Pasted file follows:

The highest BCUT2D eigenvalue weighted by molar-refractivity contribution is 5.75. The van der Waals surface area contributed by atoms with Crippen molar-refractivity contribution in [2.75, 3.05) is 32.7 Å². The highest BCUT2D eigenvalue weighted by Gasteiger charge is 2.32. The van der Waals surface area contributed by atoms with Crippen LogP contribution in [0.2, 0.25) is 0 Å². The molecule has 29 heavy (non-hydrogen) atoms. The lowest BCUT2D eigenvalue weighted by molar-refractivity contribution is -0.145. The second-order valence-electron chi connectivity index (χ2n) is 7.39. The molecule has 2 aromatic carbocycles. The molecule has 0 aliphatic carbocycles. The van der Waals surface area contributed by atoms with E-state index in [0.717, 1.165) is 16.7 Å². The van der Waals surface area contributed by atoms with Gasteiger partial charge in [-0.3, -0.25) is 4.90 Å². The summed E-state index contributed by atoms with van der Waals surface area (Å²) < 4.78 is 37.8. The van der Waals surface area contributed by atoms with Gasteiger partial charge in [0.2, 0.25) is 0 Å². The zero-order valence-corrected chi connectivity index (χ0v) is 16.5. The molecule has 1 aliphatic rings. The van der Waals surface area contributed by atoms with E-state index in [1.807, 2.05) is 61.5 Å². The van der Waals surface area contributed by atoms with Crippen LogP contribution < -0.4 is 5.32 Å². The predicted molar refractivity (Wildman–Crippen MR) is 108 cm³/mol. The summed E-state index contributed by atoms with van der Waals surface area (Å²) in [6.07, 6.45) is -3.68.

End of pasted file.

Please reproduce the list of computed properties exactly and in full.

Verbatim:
The highest BCUT2D eigenvalue weighted by molar-refractivity contribution is 5.75. The van der Waals surface area contributed by atoms with Crippen molar-refractivity contribution in [2.75, 3.05) is 32.7 Å². The highest BCUT2D eigenvalue weighted by Gasteiger charge is 2.32. The van der Waals surface area contributed by atoms with Crippen LogP contribution in [0.2, 0.25) is 0 Å². The molecule has 29 heavy (non-hydrogen) atoms. The lowest BCUT2D eigenvalue weighted by molar-refractivity contribution is -0.145. The second-order valence-electron chi connectivity index (χ2n) is 7.39. The molecule has 2 aromatic carbocycles. The molecule has 0 aliphatic carbocycles. The van der Waals surface area contributed by atoms with E-state index in [0.717, 1.165) is 16.7 Å². The van der Waals surface area contributed by atoms with Gasteiger partial charge in [-0.3, -0.25) is 4.90 Å². The summed E-state index contributed by atoms with van der Waals surface area (Å²) < 4.78 is 37.8. The van der Waals surface area contributed by atoms with Gasteiger partial charge in [0.2, 0.25) is 0 Å². The zero-order valence-corrected chi connectivity index (χ0v) is 16.5. The molecule has 1 aliphatic rings. The van der Waals surface area contributed by atoms with E-state index in [1.807, 2.05) is 61.5 Å². The van der Waals surface area contributed by atoms with Crippen LogP contribution < -0.4 is 5.32 Å². The predicted molar refractivity (Wildman–Crippen MR) is 108 cm³/mol. The summed E-state index contributed by atoms with van der Waals surface area (Å²) in [6.07, 6.45) is -3.68.